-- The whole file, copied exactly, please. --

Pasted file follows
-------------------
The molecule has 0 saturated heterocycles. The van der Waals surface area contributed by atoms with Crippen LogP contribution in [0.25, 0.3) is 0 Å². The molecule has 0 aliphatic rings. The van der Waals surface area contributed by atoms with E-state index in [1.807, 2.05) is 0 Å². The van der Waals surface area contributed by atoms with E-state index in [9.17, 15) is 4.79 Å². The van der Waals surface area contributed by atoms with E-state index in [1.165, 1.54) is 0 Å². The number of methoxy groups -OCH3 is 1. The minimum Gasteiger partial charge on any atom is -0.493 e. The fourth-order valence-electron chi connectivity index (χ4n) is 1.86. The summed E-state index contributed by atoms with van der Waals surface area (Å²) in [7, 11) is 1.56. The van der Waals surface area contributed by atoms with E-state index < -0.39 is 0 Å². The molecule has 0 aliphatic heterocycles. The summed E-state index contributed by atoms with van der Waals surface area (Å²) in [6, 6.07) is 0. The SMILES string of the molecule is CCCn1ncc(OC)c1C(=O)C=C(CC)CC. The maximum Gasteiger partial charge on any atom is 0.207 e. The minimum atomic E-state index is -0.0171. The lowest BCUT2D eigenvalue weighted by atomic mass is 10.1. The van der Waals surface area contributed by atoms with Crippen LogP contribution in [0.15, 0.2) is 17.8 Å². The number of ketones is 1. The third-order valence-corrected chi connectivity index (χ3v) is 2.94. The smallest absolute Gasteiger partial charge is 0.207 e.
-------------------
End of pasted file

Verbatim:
The molecule has 0 saturated heterocycles. The van der Waals surface area contributed by atoms with Crippen LogP contribution in [0.25, 0.3) is 0 Å². The molecule has 0 aliphatic rings. The van der Waals surface area contributed by atoms with E-state index in [1.807, 2.05) is 0 Å². The van der Waals surface area contributed by atoms with E-state index in [9.17, 15) is 4.79 Å². The van der Waals surface area contributed by atoms with E-state index in [1.165, 1.54) is 0 Å². The number of methoxy groups -OCH3 is 1. The minimum Gasteiger partial charge on any atom is -0.493 e. The fourth-order valence-electron chi connectivity index (χ4n) is 1.86. The summed E-state index contributed by atoms with van der Waals surface area (Å²) in [7, 11) is 1.56. The van der Waals surface area contributed by atoms with E-state index < -0.39 is 0 Å². The molecule has 0 aliphatic heterocycles. The summed E-state index contributed by atoms with van der Waals surface area (Å²) in [6, 6.07) is 0. The SMILES string of the molecule is CCCn1ncc(OC)c1C(=O)C=C(CC)CC. The maximum Gasteiger partial charge on any atom is 0.207 e. The minimum atomic E-state index is -0.0171. The lowest BCUT2D eigenvalue weighted by atomic mass is 10.1. The van der Waals surface area contributed by atoms with Crippen LogP contribution in [0.15, 0.2) is 17.8 Å². The number of ketones is 1. The third-order valence-corrected chi connectivity index (χ3v) is 2.94. The smallest absolute Gasteiger partial charge is 0.207 e.